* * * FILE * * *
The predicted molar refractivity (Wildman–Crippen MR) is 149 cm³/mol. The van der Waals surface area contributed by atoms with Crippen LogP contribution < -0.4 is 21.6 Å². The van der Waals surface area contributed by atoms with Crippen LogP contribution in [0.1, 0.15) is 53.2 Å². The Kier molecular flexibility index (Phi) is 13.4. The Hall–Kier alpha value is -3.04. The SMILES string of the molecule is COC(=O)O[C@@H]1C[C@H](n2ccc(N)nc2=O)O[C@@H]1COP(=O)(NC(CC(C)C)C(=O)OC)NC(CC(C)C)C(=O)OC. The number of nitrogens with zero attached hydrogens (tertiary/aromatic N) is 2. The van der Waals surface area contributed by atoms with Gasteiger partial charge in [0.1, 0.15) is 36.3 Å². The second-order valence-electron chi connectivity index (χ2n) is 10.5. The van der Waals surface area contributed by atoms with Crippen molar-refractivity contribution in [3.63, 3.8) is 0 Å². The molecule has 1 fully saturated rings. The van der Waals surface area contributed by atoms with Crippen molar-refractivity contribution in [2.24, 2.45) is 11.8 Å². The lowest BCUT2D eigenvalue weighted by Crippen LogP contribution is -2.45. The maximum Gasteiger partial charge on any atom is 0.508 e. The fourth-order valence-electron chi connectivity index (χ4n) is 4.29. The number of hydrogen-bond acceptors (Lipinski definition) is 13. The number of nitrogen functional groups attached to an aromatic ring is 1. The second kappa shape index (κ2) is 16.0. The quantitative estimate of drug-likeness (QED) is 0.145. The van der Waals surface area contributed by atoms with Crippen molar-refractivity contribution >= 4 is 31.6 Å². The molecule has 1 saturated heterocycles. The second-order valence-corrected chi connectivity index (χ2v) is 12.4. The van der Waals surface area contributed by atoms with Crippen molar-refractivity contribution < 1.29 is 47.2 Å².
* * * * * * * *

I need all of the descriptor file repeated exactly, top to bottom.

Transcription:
The predicted molar refractivity (Wildman–Crippen MR) is 149 cm³/mol. The van der Waals surface area contributed by atoms with Crippen LogP contribution < -0.4 is 21.6 Å². The van der Waals surface area contributed by atoms with Crippen LogP contribution in [0.1, 0.15) is 53.2 Å². The Kier molecular flexibility index (Phi) is 13.4. The Hall–Kier alpha value is -3.04. The SMILES string of the molecule is COC(=O)O[C@@H]1C[C@H](n2ccc(N)nc2=O)O[C@@H]1COP(=O)(NC(CC(C)C)C(=O)OC)NC(CC(C)C)C(=O)OC. The number of nitrogens with zero attached hydrogens (tertiary/aromatic N) is 2. The van der Waals surface area contributed by atoms with Gasteiger partial charge in [0.1, 0.15) is 36.3 Å². The second-order valence-electron chi connectivity index (χ2n) is 10.5. The van der Waals surface area contributed by atoms with Crippen molar-refractivity contribution in [3.63, 3.8) is 0 Å². The molecule has 1 fully saturated rings. The van der Waals surface area contributed by atoms with Crippen molar-refractivity contribution in [2.24, 2.45) is 11.8 Å². The lowest BCUT2D eigenvalue weighted by Crippen LogP contribution is -2.45. The maximum Gasteiger partial charge on any atom is 0.508 e. The fourth-order valence-electron chi connectivity index (χ4n) is 4.29. The number of hydrogen-bond acceptors (Lipinski definition) is 13. The number of nitrogen functional groups attached to an aromatic ring is 1. The second kappa shape index (κ2) is 16.0. The quantitative estimate of drug-likeness (QED) is 0.145. The van der Waals surface area contributed by atoms with Crippen molar-refractivity contribution >= 4 is 31.6 Å². The molecule has 1 saturated heterocycles. The second-order valence-corrected chi connectivity index (χ2v) is 12.4. The van der Waals surface area contributed by atoms with Crippen molar-refractivity contribution < 1.29 is 47.2 Å².